Protein Folding

The Rules, Models that Illustrate Them, and the Link Between Genotype and Phenotype

 

Background and Review

Proteins

Amino acids

Hydrophobic and hydrophilic effects

            Quickie concept quiz

The Link Between Genotype and Phenotype

Build and Fold a Model Protein

Hydrophobic Collapse

Sorting

Final Shape

The Backbone

Effects of Mutation on the Protein

Effects of Mutations on Organismal Phenotypes

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Let's review what we know about proteins...

 

* They are made by assembling amino acids into polymers

* A single protein can contain tens, hundreds, or thousands of amino acids

* All species use the same 20 amino acids to build their proteins

* What makes different types of proteins different from each other is the sequence in which the amino acids occur

* The sequence of amino acids in proteins is determined by the sequence of bases in DNA, in the genes that encode the proteins

* The process of gene expression, involving messenger RNA, ribosomes, etc. is the mechanism by which proteins are assembled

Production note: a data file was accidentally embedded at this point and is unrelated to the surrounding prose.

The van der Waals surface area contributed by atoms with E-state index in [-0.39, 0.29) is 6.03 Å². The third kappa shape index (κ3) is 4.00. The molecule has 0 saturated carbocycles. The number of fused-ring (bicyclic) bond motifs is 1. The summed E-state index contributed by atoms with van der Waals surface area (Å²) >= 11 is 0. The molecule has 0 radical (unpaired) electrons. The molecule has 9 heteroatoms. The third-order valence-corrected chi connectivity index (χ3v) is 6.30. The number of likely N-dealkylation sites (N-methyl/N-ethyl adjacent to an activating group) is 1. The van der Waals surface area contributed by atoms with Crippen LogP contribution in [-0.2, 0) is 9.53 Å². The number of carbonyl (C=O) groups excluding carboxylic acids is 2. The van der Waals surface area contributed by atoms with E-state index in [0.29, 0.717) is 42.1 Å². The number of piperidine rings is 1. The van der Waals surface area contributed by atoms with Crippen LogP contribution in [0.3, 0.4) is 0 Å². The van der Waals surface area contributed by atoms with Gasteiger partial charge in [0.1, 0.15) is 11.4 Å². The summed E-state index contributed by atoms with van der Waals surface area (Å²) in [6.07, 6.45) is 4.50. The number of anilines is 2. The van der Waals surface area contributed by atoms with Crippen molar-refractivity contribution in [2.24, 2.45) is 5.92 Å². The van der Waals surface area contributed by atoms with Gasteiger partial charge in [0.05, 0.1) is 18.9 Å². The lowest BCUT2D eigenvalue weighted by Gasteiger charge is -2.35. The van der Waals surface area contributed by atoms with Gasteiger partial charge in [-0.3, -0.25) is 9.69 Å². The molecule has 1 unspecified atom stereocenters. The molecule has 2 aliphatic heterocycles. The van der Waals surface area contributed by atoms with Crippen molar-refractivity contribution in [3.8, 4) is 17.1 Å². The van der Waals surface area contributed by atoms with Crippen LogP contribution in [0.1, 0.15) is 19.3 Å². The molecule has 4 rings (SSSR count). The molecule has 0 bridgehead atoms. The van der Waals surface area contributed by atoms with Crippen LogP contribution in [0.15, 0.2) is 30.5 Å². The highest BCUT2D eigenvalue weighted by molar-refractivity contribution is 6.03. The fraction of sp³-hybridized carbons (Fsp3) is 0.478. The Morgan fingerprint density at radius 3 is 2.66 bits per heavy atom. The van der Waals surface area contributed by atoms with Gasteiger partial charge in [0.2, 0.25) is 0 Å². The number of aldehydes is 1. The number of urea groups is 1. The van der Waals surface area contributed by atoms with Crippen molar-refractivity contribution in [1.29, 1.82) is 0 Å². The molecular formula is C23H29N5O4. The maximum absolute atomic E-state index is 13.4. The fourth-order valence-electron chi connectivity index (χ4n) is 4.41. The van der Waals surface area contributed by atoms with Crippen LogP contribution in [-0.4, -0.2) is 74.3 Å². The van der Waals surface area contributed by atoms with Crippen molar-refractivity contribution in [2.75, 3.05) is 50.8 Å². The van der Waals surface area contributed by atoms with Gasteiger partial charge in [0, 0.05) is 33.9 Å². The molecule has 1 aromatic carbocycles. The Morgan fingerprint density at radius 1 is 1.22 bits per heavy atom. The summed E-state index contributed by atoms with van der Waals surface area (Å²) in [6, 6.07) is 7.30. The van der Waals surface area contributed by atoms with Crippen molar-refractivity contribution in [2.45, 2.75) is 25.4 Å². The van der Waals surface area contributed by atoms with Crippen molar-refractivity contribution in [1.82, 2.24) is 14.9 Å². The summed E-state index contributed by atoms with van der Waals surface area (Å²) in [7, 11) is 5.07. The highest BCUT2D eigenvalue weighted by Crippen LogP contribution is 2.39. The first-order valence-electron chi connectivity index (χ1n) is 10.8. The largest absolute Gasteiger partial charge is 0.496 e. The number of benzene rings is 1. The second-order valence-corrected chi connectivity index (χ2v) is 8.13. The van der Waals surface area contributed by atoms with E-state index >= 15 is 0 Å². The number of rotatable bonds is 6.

* Somehow the string of amino acids produced by a ribosome folds into a final shape that is determined by the amino acid sequence...and this somehow contributes to the characteristics of the organism.

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Let's review what we know about amino acids...

 

* They all have a common core structure, from which they get their name:

 

H2N-CXH-COOH

 

The NH2 group (written here as H2N-) is an amino group.  The COOH group is a carboxylic acid group.  Therefore, "amino acid."

 

* Each of the 20 different amino acids has a particular chemical structure, indicated above by the X.  When a protein has been built by bonding amino acids together, it is, in essence, a string with a particular sequence of different X groups coming off of it.  The X's are the "side chains."

*  Some amino acid side chains are positively charged; some are negatively charged; some are neutral; some are hydrophobic; some are hydrophilic.

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When put into water...

 

What do hydrophilic molecules do?

They dissolve in the water.  Hydrophilic molecules are polar, and can join the Hydrogen Bond network that polar water molecules form.